surface area | two- dimensional measurement of the surface of a solid figure |

volume | the measure of the amount of space enclosed by a solid figure |

inductive reasoning | reasoning that uses a number of specific examples to arrive at a conclusion |

conjecture | a concluding statement reached using inductive reasoning |

counterexample | false example, called this, and it can be a number, drawing, or statement. |

statement | a sentence that is either true or false |

truth value | a statement is either t or f represented using p and q |

negation | has the opposite meaning as well as an opposite truth value. not p or ~p |

compound statement | the statement formed from two or more simple statements using connective words like "and" or "or." |

conjunction | a compound statement using the word "and" |

disjunction | a compound statement using the word "or" |

truth table | a convenient method for organizing truth values of statements |

if-then statements | if p, then q |

hypothesis | conditional statement is the phrase immediately following the word if... p |

conclusion | conditional statement is the phrase immediately following the word then... q |

related conditionals | there are other statements that are based on a given conditional |

converse | exchanging the hypothesis and conclusion of the conditional..... q-p |

inverse | formed by negating both the hypothesis and conclusion of the conditional...... ~p - ~q |

contrapositive | formed by negating both the hypothesis and the conclusion of the converse of the conditional..... ~q - ~p |

logically equivalent | statements with the same truth values |

deductive reasoning | uses facts, rules, definitions, or properties to reach logical conclusions from given statements |

valid | method of proving a conjecture |

law of detachment | one valid form of deductive reasoning if p - q is a true statement and p is true then q is true |

postulate or axiom | is a statement that is accepted as true without proof |

postulate 2.1 | through any two points, there is exactly one line |

postulate 2.2 | through any three noncollinear points, there is exactly one plane |

postulate 2.3 | a line contains at least two points |

postulate 2.4 | a plane contains at least three noncollinear points |

postulate 2.5 | if two points lie in a plane, then the entire line containing those points lies in that plane |

postulate 2.6 | if two line intersect, then their intersection is exactly one point |

postulate 2.7 | if two planes intersect then their intersection is a line |

proof | a logical argument in which each statement you make is supported by a statement this is accepted as true |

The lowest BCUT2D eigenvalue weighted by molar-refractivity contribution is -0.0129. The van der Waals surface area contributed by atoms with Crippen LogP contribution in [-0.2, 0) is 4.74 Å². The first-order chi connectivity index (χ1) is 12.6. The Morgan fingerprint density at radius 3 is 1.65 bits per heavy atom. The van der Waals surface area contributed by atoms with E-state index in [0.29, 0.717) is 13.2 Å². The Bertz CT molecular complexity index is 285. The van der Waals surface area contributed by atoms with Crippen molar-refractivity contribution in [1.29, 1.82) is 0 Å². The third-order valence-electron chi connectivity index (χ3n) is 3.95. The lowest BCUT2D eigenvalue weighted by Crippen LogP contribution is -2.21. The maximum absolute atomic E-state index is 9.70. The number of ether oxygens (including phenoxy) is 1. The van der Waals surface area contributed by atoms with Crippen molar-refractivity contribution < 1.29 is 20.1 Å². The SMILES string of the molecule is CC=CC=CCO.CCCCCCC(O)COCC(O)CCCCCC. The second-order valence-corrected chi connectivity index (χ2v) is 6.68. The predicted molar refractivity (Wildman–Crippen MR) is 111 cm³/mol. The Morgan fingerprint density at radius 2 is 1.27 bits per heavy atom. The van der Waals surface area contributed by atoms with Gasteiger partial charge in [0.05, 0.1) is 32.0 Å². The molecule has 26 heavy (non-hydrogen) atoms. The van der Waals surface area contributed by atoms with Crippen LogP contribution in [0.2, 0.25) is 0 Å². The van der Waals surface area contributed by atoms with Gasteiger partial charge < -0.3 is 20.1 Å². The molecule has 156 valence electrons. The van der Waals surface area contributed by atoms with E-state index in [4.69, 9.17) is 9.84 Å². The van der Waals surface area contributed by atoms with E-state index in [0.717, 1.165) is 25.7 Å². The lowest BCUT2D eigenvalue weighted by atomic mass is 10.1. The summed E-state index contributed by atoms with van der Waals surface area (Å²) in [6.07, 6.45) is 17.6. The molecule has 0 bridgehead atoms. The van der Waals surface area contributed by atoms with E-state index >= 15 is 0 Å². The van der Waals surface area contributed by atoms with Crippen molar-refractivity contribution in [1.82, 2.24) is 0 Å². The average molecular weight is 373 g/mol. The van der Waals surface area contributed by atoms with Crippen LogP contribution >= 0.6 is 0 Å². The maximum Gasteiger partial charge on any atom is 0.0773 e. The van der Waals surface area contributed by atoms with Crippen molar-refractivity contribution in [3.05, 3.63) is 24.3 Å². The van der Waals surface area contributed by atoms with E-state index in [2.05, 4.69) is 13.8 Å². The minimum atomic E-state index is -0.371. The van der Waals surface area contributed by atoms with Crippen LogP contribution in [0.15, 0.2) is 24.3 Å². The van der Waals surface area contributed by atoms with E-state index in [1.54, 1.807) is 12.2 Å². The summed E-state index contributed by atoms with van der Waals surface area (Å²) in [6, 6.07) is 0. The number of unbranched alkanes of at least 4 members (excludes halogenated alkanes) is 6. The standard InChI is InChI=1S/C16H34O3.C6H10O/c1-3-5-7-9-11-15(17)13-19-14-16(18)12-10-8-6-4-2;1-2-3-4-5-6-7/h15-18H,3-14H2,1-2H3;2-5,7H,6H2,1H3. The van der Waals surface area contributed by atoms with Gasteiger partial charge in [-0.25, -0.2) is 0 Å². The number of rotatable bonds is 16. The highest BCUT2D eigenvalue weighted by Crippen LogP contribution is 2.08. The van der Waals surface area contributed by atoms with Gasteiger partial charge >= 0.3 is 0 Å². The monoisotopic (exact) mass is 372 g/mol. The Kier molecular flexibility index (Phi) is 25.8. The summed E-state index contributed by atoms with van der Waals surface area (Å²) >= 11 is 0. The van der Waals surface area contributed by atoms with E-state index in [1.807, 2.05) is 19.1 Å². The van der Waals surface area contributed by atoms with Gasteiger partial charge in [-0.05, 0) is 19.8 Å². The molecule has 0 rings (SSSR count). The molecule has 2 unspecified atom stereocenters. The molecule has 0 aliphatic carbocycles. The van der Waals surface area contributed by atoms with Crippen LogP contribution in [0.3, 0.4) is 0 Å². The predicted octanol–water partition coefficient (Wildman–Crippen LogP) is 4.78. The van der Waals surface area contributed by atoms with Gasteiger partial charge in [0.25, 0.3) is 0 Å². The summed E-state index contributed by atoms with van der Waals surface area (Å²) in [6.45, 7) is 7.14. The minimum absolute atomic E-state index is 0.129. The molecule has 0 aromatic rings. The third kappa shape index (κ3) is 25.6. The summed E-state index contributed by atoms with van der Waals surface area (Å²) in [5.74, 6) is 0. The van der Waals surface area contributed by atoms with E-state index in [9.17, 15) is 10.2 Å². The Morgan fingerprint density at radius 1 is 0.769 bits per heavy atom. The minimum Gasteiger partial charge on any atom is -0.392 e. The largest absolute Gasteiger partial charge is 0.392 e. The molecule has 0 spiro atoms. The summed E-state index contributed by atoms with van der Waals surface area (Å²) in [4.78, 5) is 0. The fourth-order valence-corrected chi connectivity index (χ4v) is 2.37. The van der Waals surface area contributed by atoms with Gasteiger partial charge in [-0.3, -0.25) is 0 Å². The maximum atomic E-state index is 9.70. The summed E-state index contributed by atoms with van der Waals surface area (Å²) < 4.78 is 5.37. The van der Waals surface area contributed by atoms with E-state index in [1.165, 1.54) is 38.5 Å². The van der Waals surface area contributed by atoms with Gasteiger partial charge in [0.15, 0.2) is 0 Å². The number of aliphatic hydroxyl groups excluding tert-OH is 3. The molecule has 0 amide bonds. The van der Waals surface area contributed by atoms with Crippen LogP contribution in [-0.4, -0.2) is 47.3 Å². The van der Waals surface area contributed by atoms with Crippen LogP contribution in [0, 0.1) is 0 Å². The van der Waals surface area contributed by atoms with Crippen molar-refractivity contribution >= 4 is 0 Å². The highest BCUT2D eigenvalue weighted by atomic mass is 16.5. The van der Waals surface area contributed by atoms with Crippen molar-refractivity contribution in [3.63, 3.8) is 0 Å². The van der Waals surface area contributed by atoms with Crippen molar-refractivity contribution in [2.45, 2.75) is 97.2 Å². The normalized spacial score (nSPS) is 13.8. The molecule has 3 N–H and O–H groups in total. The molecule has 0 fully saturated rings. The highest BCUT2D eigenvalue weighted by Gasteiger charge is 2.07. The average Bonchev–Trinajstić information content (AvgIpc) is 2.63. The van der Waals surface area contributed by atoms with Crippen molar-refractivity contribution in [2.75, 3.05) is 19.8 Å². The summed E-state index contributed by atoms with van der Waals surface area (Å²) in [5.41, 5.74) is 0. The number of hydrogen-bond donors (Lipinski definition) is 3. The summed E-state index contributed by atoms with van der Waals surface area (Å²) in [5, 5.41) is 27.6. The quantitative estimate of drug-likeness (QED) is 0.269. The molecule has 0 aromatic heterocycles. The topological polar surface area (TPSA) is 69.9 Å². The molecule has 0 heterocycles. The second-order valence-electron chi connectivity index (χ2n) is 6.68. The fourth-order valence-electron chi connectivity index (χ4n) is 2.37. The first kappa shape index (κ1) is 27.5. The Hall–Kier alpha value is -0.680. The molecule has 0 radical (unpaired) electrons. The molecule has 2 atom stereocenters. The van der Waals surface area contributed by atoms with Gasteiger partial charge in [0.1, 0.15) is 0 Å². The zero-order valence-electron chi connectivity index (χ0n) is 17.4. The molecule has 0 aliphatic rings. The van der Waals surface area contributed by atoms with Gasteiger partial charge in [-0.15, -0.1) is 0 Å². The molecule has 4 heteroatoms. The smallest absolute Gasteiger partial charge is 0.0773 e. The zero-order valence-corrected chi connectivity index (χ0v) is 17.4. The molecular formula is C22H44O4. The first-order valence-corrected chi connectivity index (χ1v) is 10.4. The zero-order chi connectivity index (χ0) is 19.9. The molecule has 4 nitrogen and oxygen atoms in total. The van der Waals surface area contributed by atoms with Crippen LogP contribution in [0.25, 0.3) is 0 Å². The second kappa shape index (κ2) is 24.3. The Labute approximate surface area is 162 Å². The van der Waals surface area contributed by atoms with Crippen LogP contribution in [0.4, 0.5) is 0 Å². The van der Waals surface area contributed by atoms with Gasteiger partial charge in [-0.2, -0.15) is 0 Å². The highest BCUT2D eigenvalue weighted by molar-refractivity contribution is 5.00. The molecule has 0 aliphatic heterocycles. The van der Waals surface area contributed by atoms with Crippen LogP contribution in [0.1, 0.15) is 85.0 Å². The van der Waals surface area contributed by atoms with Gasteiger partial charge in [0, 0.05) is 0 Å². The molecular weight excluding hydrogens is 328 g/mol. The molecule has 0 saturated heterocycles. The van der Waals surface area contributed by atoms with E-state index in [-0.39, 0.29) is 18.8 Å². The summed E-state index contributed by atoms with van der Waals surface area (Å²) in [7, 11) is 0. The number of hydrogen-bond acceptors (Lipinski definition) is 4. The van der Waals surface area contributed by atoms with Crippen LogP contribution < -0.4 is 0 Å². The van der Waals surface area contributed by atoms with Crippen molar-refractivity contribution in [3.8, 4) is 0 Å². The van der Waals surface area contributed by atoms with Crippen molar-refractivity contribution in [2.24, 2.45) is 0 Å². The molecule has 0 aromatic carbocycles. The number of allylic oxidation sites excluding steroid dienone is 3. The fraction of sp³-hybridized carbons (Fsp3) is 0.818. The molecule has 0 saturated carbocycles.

deductive argument | a proof formed by a group of algebraic steps used to solve a problem |

paragraph proof | an informal proof written in the form of a paragraph that explains why a conjecture for a given situation is true |

informal proofs | a paragraph proof |

midpoint theorem | if M is the midpoint of segment AB, then seg. AM is congruent to seg. MB. A_______M_______B |

addition property of equality | if a = b then a + c = b + c |

subtraction property of equality | if a = c then a - c = b - c |

multiplication prop of equality | if a = b then a*c=b*c |

division prop of equality | if a = b and c ≠ 0 then a /c = b/c |

reflexive prop of equality | a = a |

symmetric prop of equality | if a = b then b = a |

transitive prop of equality | if a = b and b = c then a = c |

substitution prop of equality | if a = c then a may b replaced by b in any equation of expression |

distributive prop | a(b + c) = ab + ac |

algebraic proof | is a proof that is made up of a series of algebraic statement |

two-column proof or formal proof | contains statements and reasons organized in two columns |

ruler postulate | the points on any line or line segment can be put into one-to-one correspondence with real numbers |

segment addition postulate | if A, B, and C are collinear, the point B is between A and C if and only if AB+BC=AC |

Reflexive prop of congruence | seg. AB ≅ seg. AB |

symmetric prop of congruence | if seg. AB ≅ seg. CD, the seg. CD ≅ seg. AB |

Transitive prop of congruence | if seg. AB ≅ seg. CD and seg. CD ≅ seg. EF then seg. AB ≅ seg. EF |

Protractor Postulate | given any angle, the measure can be put into one- to- one correspondence with real numbers between 0 and 180 |

angle addition postulate | states that if D is in the interior of angle ABC, then the measure of angle ABD + the measure of angle DBC = the measure of angle ABC. |

Supplement Theorem | if two angles form a linear pair, then they are supplementary angles |

Complement Theorem | if the noncommon sides of two adjacent angles form a right angle then the angles are complentary angles |

Reflexive prop of congruence | ∠1 ≅ ∠1 |

Symmetric prop of congruence | if ∠1 ≅ ∠2 then ∠2 ≅ ∠1 |

transitive prop of congruence | if ∠1 ≅ ∠2 and ∠2 ≅ ∠3 then ∠1 ≅ ∠3 |

Congruent Supplements Theorem | Angles supplementary to the same angle or to congruent angles are congruent |

Vertical Angles Theorem | if two angles are vertical angles then they are congruent |

Right angle theorem 2.9 | perpendicular lines intersect to form four right angles |

Right angle theorem 2.10 | all right angles are congruent |

Right Angle theorem 2.11 | perpendicular lines form congruent adjacent angles |

Right Angle theorem 2.12 | if two angles are congruent and supplementary then each angle is a right angle |

Right Angle theorem 2.13 | if two congruent angles form a linear pair, then they are right angles |